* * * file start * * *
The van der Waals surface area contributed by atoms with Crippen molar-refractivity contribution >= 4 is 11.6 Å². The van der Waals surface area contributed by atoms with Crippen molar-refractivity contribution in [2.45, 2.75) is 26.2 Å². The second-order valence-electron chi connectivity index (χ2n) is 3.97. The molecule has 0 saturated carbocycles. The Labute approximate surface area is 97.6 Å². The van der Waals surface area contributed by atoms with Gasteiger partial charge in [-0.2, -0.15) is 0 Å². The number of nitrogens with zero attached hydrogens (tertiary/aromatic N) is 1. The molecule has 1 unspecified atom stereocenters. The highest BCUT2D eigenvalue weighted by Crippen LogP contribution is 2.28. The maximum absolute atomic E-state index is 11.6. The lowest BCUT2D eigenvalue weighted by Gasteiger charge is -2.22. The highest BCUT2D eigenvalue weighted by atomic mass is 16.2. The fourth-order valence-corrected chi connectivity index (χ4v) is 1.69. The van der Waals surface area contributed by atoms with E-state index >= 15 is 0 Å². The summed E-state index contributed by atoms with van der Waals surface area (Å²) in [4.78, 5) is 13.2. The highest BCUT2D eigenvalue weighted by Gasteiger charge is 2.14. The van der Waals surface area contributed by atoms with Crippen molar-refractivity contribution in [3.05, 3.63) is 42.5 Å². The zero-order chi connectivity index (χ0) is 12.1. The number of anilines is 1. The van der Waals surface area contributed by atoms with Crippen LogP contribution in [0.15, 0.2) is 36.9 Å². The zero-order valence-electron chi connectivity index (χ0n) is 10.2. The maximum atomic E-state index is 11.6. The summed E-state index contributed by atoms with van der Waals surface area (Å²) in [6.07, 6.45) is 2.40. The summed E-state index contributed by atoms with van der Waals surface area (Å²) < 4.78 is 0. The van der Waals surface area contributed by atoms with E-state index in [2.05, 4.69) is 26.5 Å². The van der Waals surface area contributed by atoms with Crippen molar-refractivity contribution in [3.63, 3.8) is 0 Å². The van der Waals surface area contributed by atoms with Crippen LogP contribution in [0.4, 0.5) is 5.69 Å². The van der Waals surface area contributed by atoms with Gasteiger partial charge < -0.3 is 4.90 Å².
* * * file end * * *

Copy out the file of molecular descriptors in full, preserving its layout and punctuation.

The van der Waals surface area contributed by atoms with Crippen molar-refractivity contribution >= 4 is 11.6 Å². The van der Waals surface area contributed by atoms with Crippen molar-refractivity contribution in [2.45, 2.75) is 26.2 Å². The second-order valence-electron chi connectivity index (χ2n) is 3.97. The molecule has 0 saturated carbocycles. The Labute approximate surface area is 97.6 Å². The van der Waals surface area contributed by atoms with Gasteiger partial charge in [-0.2, -0.15) is 0 Å². The number of nitrogens with zero attached hydrogens (tertiary/aromatic N) is 1. The molecule has 1 unspecified atom stereocenters. The highest BCUT2D eigenvalue weighted by Crippen LogP contribution is 2.28. The maximum absolute atomic E-state index is 11.6. The lowest BCUT2D eigenvalue weighted by Gasteiger charge is -2.22. The highest BCUT2D eigenvalue weighted by atomic mass is 16.2. The fourth-order valence-corrected chi connectivity index (χ4v) is 1.69. The van der Waals surface area contributed by atoms with E-state index >= 15 is 0 Å². The summed E-state index contributed by atoms with van der Waals surface area (Å²) in [4.78, 5) is 13.2. The highest BCUT2D eigenvalue weighted by Gasteiger charge is 2.14. The van der Waals surface area contributed by atoms with Crippen molar-refractivity contribution in [3.05, 3.63) is 42.5 Å². The zero-order chi connectivity index (χ0) is 12.1. The number of anilines is 1. The van der Waals surface area contributed by atoms with Crippen LogP contribution in [0.15, 0.2) is 36.9 Å². The zero-order valence-electron chi connectivity index (χ0n) is 10.2. The maximum atomic E-state index is 11.6. The summed E-state index contributed by atoms with van der Waals surface area (Å²) in [6.07, 6.45) is 2.40. The summed E-state index contributed by atoms with van der Waals surface area (Å²) < 4.78 is 0. The van der Waals surface area contributed by atoms with E-state index in [2.05, 4.69) is 26.5 Å². The van der Waals surface area contributed by atoms with Crippen molar-refractivity contribution in [3.63, 3.8) is 0 Å². The van der Waals surface area contributed by atoms with Crippen LogP contribution in [0.4, 0.5) is 5.69 Å². The van der Waals surface area contributed by atoms with Gasteiger partial charge < -0.3 is 4.90 Å².